Recently, I was working on a project that uses a buffer queue to send data across the network (yes, this would be my Winsock control). I needed to grab the next item in the queue, modify it, and then stick it back on the top of the queue.
As you all know, you can't do this with a
Queue object, though you can do it with a
Stack - but then, you can't preserve the FIFO method of the
Queue. So, I resorted to using a
Collection, and doing it manually.
While streamlining my control, I decided to combine the
Queue together so it would be simple to do (not to mention read, when looking back through the code). I just couldn't seem to find anything on how to do this (quick Google searches).
I decided to combine the names and call it a Quack, but that's when my searches kicked in and I found out it was called a Deque (pronounced "deck"). I decided to check for any .NET implementations, but all I saw were C++ references. I already had mine made, so I decided to share it here.
This is a rather simple implementation of a Deque, and really quite simple to make yourself - however, the point of the article is to allow you to find the information in order to use it - whether you want to make your own implementation or not.
I have it implementing
ICloneable - just like the
Queue objects. Everything is stored in a private, internal, generic
** Update ** I have updated this to a more complete version of a Deque, as well as using a
LinkedList for better performance. The operations now available were taken from the Deque entry at Wikipedia here[^], and include the following:
Let's get on to the implementation and the use of it, shall we?
Stacks use a last-in, first-out (LIFO) procedure. With stacks, you use the
Push method to put an item onto the stack, and the
Pop method to take an item off the stack.
Let's look at an example of this.
Suppose I put the numbers 1, 2, 3, and 4 into a stack - in that order, it might be visualized like this:
The I take one off using
Pop. This would result in the 4 being taken off, and the stack looking like this:
A queue uses a first-in, first-out (FIFO) procedure. Here, you use the methods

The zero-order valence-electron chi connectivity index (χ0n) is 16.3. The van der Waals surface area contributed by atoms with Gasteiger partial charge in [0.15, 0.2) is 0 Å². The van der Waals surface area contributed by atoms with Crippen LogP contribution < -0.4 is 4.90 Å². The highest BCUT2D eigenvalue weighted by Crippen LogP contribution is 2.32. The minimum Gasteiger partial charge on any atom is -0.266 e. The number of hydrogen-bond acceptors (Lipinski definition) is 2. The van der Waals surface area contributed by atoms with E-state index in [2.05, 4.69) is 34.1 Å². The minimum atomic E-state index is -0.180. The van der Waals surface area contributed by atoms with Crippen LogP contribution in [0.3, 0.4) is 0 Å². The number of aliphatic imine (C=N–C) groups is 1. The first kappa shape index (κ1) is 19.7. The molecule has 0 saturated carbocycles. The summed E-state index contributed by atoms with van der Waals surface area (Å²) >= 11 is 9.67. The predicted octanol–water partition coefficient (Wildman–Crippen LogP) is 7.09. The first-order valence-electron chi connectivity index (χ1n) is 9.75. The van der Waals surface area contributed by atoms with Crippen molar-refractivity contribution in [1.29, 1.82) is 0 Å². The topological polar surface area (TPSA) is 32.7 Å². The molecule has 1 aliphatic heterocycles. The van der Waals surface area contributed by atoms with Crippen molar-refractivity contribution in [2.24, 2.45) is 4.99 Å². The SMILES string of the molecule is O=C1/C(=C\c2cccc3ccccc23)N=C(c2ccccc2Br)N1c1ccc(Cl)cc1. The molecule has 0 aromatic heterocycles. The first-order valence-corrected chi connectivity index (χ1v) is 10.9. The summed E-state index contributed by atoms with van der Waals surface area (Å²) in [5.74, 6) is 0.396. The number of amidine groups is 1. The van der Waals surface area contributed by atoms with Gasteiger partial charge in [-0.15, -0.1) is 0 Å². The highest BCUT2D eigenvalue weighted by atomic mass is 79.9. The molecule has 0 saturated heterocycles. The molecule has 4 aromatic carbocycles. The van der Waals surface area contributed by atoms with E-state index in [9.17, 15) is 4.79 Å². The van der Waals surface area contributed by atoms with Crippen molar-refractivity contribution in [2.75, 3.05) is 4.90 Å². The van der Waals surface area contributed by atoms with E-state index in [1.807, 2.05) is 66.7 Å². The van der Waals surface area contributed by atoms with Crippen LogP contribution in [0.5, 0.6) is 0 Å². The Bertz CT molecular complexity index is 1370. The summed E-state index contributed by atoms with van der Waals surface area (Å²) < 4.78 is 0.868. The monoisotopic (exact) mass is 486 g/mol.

Dequeue to put an item into the queue, and take an item out of the queue, respectively.
Let's look at an example using the exact same procedure of adding 1, 2, 3, and 4 to the queue, in the same order. Here is how the queue would look:
Then, after taking an item off using
Dequeue, I retrieve the 1, leaving me with a queue that looks like:
Building the class
As I'm using a
LinkedList to store the items, we can refer to the Front and Back as the First and Last, respectively. The three methods
Peek, all have two implementations, one for the front and one for the back.
Public Sub PushBack(ByVal obj As Object)
Public Function PopBack(Of dataType)() As dataType
Dim objRet As dataType = PeekBack(Of dataType)()
Public Function PeekBack(Of dataType)() As dataType
If llList.Count = 0 Then Return Nothing
Return DirectCast(llList.Last().Value, dataType)
Notice how easy it is to add and remove to the end of the
LinkedList. Adding and removing from the front is just as easy as using the
First methods of the
The biggest difficulty in creating this class was getting it to properly implement the three interfaces:
ICloneable. Fortunately though, the
List was able to provide the abilities of those function. See the source code for more details.
Using the Code
Really, this is as simple to use as the
Queue classes; if you know how to use them, you can use this.
But for those that don't know how to use them, here is a quick example of how to use this class. The state of the
Deque after any given line is shown in the comments, with the top of the list being on the left.
Dim q As New Deque
Dim objRet As Object
q.PushBack(1) q.PushBack(2) q.PushBack(3) q.PushBack(4) objRet = q.PopFront() q.PushFront(-1) q.PushFront(9) objRet = q.PopFront() objRet = q.PopBack() objRet = q.PopFront() objRet = q.PopBack() objRet = q.PopFront()
Points of Interest
The example project "animated" various examples. This was very simply done using the
Sleep method to hold the display for a bit, not to mention sort of fun to build. It graphically shows how a stack/queue/deque works.
I just made this as part of another project, and hope that others can benefit from my playing around with the code.
Have fun with your own coding projects!